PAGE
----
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Cadence CEO at DAC 2013: 'I've Doubled, Tripled Down on Semiconductor Investment'

Comments(6)Filed under: EDA, DAC, Lip-bu Tan, Cadence CEO, Design Automation Conference, Internet of Things, communications, semiconductors, DAC 2013, iPad, electronics, iPhone, embedded systems, mobile, low powerAUSTIN, Texas-The semiconductor business may not be sexy in the eyes of most investors, but then again not everyone sees the upside the way Lip-Bu Tan does.

Tan, Cadence's CEO and a longtime and successful venture capitalist, said he's "doubled and tripled down" on investments in the silicon business.

Why?

Three unusual reasons, he said during his Visionary Talk at the 50th Design Automation Conference here.

Triple drivers

Tan said it's rare to have two major system drivers affecting the design chain, but it can happen. However, today there are actually three.

First, there's the growth of mobile phones. The smartphone market is estimated at 1.5 billion units, while mobile phone sales are 5 billion, Tan said. That means there's an upside of 3x or 4x for smartphones, which are generally more costly and more profitable for both systems makers and semiconductor providers.

In addition, another aspect of the mobile world is growing rapidly. Sales of the iPad are growing three times as fast as those of Apple's iPhone, Tan said.

"There's a third cycle coming up. It's something I'm most excited about: It's wearable, drivable, flyable and scannable" technologies, he said.

He held out as examples the GoPro portable camera that Tan has invested in, as well as Google Glass.

Scannable technologies leveraging mobile platforms (think more than just bar code readers) are growing 4x each month in China, Tan said.

As we move deeper into the era of big data, that means big opportunity for electronics, he said. More than 500 million digital photos are uploaded every day, while 100 hours of video are uploaded every minute to YouTube, Tan said. Mobile traffic is growing 1.5x per year, he added.

Opportunities and challenges

With these technology transformations come challenges too, he acknowledged.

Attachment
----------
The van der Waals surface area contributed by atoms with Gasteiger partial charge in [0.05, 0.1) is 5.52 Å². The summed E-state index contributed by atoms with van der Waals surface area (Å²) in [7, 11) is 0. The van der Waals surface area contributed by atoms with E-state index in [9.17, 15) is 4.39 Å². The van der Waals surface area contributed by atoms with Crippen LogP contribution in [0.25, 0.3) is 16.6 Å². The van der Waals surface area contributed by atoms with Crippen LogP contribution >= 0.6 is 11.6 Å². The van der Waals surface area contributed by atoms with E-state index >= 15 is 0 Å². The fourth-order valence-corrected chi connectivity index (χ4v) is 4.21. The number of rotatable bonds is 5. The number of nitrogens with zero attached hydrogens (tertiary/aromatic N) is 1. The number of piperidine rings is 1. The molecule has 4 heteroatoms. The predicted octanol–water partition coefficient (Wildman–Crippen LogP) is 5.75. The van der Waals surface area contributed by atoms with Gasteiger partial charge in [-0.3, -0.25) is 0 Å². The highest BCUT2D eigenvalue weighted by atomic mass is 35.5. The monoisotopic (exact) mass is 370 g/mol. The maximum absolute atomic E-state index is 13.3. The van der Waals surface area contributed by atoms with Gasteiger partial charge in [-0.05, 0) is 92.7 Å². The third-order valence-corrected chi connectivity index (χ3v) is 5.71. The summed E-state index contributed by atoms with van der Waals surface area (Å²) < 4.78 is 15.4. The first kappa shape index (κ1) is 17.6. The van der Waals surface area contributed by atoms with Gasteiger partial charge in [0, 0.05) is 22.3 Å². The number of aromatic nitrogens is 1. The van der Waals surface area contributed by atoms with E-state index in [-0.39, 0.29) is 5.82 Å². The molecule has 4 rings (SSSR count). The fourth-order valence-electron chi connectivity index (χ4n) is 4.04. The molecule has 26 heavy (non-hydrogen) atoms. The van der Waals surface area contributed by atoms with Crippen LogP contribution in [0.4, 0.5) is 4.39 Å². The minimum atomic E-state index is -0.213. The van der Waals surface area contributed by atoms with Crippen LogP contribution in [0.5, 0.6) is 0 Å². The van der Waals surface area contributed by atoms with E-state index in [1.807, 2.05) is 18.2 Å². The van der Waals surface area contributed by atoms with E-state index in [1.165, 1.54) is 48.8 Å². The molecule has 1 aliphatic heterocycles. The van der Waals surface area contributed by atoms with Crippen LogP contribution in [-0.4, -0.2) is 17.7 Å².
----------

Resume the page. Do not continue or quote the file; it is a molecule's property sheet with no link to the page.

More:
Hardware-software co-design and co-verification and scalable IP are crucial to getting products to market more quickly. And FinFET / 3D-IC technologies-that will enable continued scaling and power management--are exciting but still relatively young.

"I've doubled and tripled down on semiconductor investment," Tan told the DAC audience. "I told my partners you guys can do Internet and the mobile social media. I'm going to focus on building up the semiconductor industry. If the industry grows, we're all going to benefit. It's something I'm very passionate about."

Tan added, "I talked to my friends who back a bunch of social media, hot IPOs in software-as-service and they say ‘Lip-Bu, continue what you need to do because we need to build on top of that. If you stop innovating, we are dead.'"

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Comments(6)

By Gary Dare on June 5, 2013
Thank you, Mr. Tan, for making that point on the importance of hardware-software co-design.  As Cadence's Mike Stellfox briefly mentioned at the Cadence System-toSilicon Verification Breakfast on Tuesday (it was quick, maybe some people missed it), there are not a lot of design creation platforms in that area.  But at Space Codesign, we have one called SpaceStudio with automated support for hardware/software partitioning, which complements Cadence's virtual prototyping technology in Cadence's System Development Suite.
SpaceStudio is a new technology, competing against some platforms that are 15-20 years old from a time when ESL was envisioned just for accelerating hardware design and who have been trying to interface to software design only recently.

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